Almost a year ago, on May 4, 2017, information security researcher privately discovered and reported a spoofing vulnerability of the recipient in Google Inbox. The expert noticed that the composition box always hid the email addresses of named recipients without providing a way to inspect the actual email address, and discovered how to abuse this with mailto: links containing named recipients.
The link mailto: “firstname.lastname@example.org” <email@example.com> is indicated as “firstname.lastname@example.org” in the composition window of the Google inbox.
To exploit this vulnerability, the target user only needs to click on a malicious link. The experts comment that it can also be activated by clicking on a direct link to the mailto: handler page in the inbox.
This vulnerability has not yet been corrected.
The information security professionals comment that the recipient “email@example.com” is being falsified in the composition window of the Google inbox. The real recipient is “firstname.lastname@example.org”.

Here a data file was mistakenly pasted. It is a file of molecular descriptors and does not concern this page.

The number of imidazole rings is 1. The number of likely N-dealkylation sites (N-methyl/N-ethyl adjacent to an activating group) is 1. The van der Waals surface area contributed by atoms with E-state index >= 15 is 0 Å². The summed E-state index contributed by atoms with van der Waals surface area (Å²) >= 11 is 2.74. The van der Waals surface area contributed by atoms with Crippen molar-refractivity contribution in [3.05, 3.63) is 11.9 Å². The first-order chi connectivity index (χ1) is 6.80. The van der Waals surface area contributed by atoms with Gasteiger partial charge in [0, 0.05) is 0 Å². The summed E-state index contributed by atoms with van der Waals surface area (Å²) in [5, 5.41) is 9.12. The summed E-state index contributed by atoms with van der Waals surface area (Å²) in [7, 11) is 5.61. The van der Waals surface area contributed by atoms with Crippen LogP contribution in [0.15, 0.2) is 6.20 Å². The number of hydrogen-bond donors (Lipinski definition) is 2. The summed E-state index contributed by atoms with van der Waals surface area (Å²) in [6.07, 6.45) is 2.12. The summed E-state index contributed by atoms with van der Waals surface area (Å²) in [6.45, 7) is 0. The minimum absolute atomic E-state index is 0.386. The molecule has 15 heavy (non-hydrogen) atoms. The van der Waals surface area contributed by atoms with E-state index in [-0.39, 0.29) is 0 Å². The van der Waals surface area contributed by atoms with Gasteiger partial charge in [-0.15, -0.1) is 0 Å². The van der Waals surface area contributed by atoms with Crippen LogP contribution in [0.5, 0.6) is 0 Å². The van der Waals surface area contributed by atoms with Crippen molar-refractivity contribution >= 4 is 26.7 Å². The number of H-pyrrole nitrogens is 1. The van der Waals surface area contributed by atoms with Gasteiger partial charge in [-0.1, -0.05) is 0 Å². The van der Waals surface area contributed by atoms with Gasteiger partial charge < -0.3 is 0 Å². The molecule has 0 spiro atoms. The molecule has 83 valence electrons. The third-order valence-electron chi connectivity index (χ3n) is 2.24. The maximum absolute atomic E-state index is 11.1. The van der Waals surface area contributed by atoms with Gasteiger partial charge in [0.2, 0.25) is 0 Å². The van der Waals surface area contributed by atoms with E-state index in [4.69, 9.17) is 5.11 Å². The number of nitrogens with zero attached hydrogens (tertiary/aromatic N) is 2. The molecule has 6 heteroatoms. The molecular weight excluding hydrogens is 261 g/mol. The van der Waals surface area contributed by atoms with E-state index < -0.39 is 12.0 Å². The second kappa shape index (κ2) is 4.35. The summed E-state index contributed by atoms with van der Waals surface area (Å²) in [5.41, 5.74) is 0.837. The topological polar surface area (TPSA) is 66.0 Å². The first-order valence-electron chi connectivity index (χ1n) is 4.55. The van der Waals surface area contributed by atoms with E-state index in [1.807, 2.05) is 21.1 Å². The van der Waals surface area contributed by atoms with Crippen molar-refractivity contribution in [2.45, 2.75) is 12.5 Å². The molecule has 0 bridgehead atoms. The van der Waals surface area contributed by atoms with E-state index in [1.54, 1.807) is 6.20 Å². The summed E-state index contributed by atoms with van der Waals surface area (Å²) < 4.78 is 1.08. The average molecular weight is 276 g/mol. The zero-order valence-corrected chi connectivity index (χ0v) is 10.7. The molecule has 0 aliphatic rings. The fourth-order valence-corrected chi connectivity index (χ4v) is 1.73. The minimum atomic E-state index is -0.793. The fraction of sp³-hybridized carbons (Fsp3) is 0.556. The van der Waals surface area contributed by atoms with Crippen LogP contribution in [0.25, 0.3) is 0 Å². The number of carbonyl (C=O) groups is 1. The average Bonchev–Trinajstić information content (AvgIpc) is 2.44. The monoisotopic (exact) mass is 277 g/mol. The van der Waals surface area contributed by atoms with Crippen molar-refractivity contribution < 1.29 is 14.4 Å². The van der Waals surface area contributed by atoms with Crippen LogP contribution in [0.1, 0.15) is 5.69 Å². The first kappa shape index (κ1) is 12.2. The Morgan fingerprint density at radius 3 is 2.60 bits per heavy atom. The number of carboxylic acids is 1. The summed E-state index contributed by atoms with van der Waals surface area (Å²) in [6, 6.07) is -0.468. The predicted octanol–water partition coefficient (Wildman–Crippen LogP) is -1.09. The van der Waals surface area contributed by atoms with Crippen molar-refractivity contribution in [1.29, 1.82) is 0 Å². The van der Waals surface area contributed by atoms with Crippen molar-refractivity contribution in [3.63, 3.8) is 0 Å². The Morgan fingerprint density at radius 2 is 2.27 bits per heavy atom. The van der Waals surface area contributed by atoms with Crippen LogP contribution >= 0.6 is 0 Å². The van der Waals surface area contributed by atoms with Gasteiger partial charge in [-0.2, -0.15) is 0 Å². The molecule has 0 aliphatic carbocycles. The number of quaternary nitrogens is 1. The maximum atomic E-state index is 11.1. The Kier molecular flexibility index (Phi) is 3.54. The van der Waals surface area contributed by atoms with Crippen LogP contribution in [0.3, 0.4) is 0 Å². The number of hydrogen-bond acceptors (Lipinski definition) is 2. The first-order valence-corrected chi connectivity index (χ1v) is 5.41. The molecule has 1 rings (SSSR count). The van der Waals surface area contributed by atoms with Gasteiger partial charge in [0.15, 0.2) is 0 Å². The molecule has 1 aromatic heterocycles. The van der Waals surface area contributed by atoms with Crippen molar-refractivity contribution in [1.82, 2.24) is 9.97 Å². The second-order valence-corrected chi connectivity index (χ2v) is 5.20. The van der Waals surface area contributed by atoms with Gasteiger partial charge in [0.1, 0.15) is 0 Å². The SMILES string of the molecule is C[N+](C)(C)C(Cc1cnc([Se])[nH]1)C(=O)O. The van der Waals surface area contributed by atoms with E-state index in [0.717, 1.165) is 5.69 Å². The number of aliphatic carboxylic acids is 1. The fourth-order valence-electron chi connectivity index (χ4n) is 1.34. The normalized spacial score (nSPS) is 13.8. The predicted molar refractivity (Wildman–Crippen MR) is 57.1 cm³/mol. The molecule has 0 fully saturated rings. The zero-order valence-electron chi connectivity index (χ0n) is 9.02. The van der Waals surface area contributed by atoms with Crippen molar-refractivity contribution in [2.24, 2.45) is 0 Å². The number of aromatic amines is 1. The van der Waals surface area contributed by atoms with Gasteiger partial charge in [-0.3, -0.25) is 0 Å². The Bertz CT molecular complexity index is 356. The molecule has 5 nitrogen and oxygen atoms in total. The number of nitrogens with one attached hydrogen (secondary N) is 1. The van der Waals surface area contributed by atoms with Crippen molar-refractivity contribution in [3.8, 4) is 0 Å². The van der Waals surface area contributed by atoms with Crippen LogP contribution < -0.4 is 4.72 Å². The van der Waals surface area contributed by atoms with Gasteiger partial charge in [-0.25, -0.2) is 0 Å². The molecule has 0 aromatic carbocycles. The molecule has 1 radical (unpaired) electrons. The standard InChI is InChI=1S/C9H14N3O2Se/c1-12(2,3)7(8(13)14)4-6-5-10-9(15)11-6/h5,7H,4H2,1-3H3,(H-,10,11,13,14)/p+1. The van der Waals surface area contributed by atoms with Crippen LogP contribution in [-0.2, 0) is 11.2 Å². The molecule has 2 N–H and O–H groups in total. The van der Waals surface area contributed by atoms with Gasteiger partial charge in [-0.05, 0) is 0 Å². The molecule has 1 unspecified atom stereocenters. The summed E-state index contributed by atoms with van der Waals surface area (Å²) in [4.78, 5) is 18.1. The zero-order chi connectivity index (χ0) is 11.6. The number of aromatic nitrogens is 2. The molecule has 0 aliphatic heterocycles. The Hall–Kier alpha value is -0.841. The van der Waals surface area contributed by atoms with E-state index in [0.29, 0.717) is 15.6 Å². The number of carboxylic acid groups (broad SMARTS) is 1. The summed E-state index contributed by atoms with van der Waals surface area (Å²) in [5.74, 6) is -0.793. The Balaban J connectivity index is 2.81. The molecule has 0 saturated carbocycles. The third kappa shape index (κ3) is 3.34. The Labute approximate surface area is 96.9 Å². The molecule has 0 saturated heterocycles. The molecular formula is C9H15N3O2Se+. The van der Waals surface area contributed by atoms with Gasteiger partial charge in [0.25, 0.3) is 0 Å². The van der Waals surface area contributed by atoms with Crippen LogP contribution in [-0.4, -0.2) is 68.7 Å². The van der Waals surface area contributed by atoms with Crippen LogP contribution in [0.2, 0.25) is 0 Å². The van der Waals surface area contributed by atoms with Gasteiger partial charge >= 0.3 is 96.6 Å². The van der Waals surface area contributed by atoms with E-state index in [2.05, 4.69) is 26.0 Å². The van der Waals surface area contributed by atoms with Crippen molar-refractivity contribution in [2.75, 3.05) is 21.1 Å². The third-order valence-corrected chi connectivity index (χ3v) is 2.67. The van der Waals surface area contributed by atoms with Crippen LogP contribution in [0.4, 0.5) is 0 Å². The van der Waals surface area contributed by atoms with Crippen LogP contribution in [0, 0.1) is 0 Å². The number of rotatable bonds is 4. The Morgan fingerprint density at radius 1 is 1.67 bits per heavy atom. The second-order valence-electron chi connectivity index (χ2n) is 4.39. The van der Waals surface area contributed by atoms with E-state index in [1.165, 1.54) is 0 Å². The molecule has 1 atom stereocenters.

In July of 2017, the expert noticed that Google had added information about emerging tools to this field in Inbox; this allowed users to manually confirm the recipient’s email address. The default display of the email address was still vulnerable to spoofing, another notice was sent via email to Google.
After receiving no response for more than 8 months, another notification was sent via email in March 2018.
Nine months after sending the emails the information security researcher received a response, which leads to believe that Google really does not want to solve this vulnerability.
Working as a cyber security solutions architect, Alisa focuses on bug bounty and network security. Before joining us she held a cyber security researcher positions within a variety of cyber security start-ups. She also experience in different industry domains like finance, healthcare and consumer products.